[ 212 Pa. Super. Page 222]
as to bar a recovery for disability resulting from a subsequent accident. In Gasparovich it was an exceptional condition caused by an accident, but because of a satisfactory recovery, although not sufficient to restore the claimant back to normalcy, was also held not a bar to recovery for a subsequent accident affecting the same area.
In our present case we have a different situation, an exceptional condition caused by a previous accident from which there had not been a sufficient recovery to rule out the possibility of a recurrence which might have occurred at any time by reason of a trifling incident such as coughing, sneezing, or "anything that causes flexion of the spine".
In Gallagher v. Hudson Coal Company, 117 Pa. Superior Ct. 480, 483, 178 A. 161 (1935), the difference between a recurrence and the aggravation of a pre-existing condition by a second accident is clearly explained in an opinion by President Judge Keller: "The proximate cause of the second accident was the giving way of his leg due to the weakened condition of the tissues about the kneecap, as a result of the first accident. If his leg had been sound and well it would not have given way. If he had tripped over some object and fallen, causing a new injury, this defendant would not have been liable for the resulting disability. But when the leg gave way from weakness, or inflammation, which was the result of the first fall, the disability following the fall, which resulted from this weakness or inflammation, may properly be referred back to the original injury. See Carey v. Wiedlandt & Co., 100 Pa. Superior Ct. 220, and Hornetz v. P. & R. C. & I. Co., 277 Pa. 40, 120 A. 662." (Emphasis supplied)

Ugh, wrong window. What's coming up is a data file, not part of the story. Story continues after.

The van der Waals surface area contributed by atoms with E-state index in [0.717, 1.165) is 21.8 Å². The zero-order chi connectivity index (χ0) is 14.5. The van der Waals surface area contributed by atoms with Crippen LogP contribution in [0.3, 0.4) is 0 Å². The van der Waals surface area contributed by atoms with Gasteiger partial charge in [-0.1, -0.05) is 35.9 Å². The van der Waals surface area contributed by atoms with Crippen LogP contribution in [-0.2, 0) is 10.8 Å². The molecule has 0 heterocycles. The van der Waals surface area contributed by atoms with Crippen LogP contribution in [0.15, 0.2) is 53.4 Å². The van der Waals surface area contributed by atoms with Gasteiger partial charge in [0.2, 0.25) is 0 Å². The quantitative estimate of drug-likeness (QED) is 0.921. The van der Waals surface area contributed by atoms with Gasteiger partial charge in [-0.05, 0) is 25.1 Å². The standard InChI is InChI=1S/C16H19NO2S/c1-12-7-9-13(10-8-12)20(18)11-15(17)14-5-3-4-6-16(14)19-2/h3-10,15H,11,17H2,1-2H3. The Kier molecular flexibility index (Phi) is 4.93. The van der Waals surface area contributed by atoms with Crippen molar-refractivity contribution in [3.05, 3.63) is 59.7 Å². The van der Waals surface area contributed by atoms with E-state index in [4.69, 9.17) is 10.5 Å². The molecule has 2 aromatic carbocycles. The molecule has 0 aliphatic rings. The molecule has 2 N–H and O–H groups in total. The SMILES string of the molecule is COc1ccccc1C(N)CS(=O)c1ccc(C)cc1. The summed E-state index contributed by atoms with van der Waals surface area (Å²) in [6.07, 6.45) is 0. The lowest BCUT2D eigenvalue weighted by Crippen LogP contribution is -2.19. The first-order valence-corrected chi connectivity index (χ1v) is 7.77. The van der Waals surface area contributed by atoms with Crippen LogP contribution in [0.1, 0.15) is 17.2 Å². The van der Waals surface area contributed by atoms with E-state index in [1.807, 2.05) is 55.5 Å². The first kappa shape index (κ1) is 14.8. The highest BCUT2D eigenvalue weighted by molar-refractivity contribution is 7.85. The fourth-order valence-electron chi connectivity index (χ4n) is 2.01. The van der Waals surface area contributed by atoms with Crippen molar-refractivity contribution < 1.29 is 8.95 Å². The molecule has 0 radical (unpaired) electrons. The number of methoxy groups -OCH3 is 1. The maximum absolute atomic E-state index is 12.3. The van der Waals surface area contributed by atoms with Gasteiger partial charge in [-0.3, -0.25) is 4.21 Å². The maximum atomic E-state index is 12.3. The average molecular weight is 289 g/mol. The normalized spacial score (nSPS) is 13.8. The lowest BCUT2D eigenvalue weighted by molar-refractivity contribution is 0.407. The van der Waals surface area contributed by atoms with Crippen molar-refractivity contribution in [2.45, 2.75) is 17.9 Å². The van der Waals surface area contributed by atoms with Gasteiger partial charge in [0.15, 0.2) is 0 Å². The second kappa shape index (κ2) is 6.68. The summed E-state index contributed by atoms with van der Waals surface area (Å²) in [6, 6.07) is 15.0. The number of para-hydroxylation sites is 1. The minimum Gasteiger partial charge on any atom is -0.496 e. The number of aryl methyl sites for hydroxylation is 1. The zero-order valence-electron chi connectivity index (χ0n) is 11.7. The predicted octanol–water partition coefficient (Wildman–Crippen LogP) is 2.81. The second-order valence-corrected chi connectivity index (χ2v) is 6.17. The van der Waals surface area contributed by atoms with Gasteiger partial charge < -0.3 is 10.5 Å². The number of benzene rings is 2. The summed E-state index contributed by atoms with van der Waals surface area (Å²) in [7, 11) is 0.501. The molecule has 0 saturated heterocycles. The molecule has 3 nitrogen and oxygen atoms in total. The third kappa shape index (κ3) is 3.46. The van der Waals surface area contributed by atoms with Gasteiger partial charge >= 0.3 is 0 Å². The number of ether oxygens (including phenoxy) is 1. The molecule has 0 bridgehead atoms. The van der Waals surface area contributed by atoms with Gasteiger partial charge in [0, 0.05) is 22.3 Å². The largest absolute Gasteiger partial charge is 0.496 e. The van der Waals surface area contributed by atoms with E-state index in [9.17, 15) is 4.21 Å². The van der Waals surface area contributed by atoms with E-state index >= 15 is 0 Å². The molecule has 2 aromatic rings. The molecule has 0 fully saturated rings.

The testimony of the claimant's medical expert, Dr. Rolf Johnson, on the matter of recurrence follows:
[ 212 Pa. Super. Page 223]
"I think more than likely it was the original injury aggravated by the second injury which is the most logical thing. I'm certain the man had a ruptured disk in 1962 and it's likely -- it's entirely possible that the annular ligament -- the ligament that contains the disk -- had healed over, but unfortunately, like all herniae, they tend to recur and, probably, the second injury reruptured because, at this time, the symptoms never did subside after the second injury."
The board found and stated, "Since it appears that claimant's ailment would have ultimately occurred, as it did in 1964, it would seem to us that responsibility must lie with the party responsible for the injuries occurring in 1962." I am of the opinion that the record sufficiently supports the finding that the condition of the claimant's back on April 3, 1964 was so precarious that a recurrence of his disability would probably have occurred upon the slightest provocation and that the accident occurring on that day provided that provocation rather than created a new injury in the nature of an aggravation of a pre-existing condition. I noted and emphasized that distinction in my quote from Gallagher, supra. Whether the fall on April 3, 1964 was sufficient to create a new injury is not demonstrated by the record. However, I think it is demonstrated therein that it was sufficient to and did cause a recurrence of the previous disability.
*fn1 (1) Erroneously cited as 185 Pa. Superior Ct. 463, and (2) 194 Pa. 137, 166 Atl. 57, in the lower court opinion of Bologna.